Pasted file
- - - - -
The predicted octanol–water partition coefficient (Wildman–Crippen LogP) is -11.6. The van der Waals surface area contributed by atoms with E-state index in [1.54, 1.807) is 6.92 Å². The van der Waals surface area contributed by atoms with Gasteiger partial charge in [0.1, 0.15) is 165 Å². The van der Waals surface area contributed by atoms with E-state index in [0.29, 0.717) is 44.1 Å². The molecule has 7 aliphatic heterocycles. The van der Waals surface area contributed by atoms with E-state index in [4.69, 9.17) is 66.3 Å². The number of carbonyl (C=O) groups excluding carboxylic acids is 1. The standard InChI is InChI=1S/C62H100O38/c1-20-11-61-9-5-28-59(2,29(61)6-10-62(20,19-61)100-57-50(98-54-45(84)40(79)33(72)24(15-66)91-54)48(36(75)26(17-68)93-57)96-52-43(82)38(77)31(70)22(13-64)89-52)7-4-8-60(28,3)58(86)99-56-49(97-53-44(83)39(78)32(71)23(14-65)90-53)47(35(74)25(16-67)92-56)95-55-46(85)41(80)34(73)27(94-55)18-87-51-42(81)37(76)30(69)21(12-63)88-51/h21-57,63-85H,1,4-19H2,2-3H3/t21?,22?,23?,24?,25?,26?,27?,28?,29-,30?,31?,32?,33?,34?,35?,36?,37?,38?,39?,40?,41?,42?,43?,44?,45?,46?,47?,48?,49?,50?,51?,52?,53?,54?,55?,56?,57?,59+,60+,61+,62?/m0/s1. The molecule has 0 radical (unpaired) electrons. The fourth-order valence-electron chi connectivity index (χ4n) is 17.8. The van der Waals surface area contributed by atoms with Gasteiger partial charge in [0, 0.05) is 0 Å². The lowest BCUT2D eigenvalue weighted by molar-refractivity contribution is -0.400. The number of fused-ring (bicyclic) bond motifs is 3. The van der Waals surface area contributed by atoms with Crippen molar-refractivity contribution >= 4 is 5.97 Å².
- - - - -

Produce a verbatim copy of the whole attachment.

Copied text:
The predicted octanol–water partition coefficient (Wildman–Crippen LogP) is -11.6. The van der Waals surface area contributed by atoms with E-state index in [1.54, 1.807) is 6.92 Å². The van der Waals surface area contributed by atoms with Gasteiger partial charge in [0.1, 0.15) is 165 Å². The van der Waals surface area contributed by atoms with E-state index in [0.29, 0.717) is 44.1 Å². The molecule has 7 aliphatic heterocycles. The van der Waals surface area contributed by atoms with E-state index in [4.69, 9.17) is 66.3 Å². The number of carbonyl (C=O) groups excluding carboxylic acids is 1. The standard InChI is InChI=1S/C62H100O38/c1-20-11-61-9-5-28-59(2,29(61)6-10-62(20,19-61)100-57-50(98-54-45(84)40(79)33(72)24(15-66)91-54)48(36(75)26(17-68)93-57)96-52-43(82)38(77)31(70)22(13-64)89-52)7-4-8-60(28,3)58(86)99-56-49(97-53-44(83)39(78)32(71)23(14-65)90-53)47(35(74)25(16-67)92-56)95-55-46(85)41(80)34(73)27(94-55)18-87-51-42(81)37(76)30(69)21(12-63)88-51/h21-57,63-85H,1,4-19H2,2-3H3/t21?,22?,23?,24?,25?,26?,27?,28?,29-,30?,31?,32?,33?,34?,35?,36?,37?,38?,39?,40?,41?,42?,43?,44?,45?,46?,47?,48?,49?,50?,51?,52?,53?,54?,55?,56?,57?,59+,60+,61+,62?/m0/s1. The molecule has 0 radical (unpaired) electrons. The fourth-order valence-electron chi connectivity index (χ4n) is 17.8. The van der Waals surface area contributed by atoms with Gasteiger partial charge in [0, 0.05) is 0 Å². The lowest BCUT2D eigenvalue weighted by molar-refractivity contribution is -0.400. The number of fused-ring (bicyclic) bond motifs is 3. The van der Waals surface area contributed by atoms with Crippen molar-refractivity contribution >= 4 is 5.97 Å².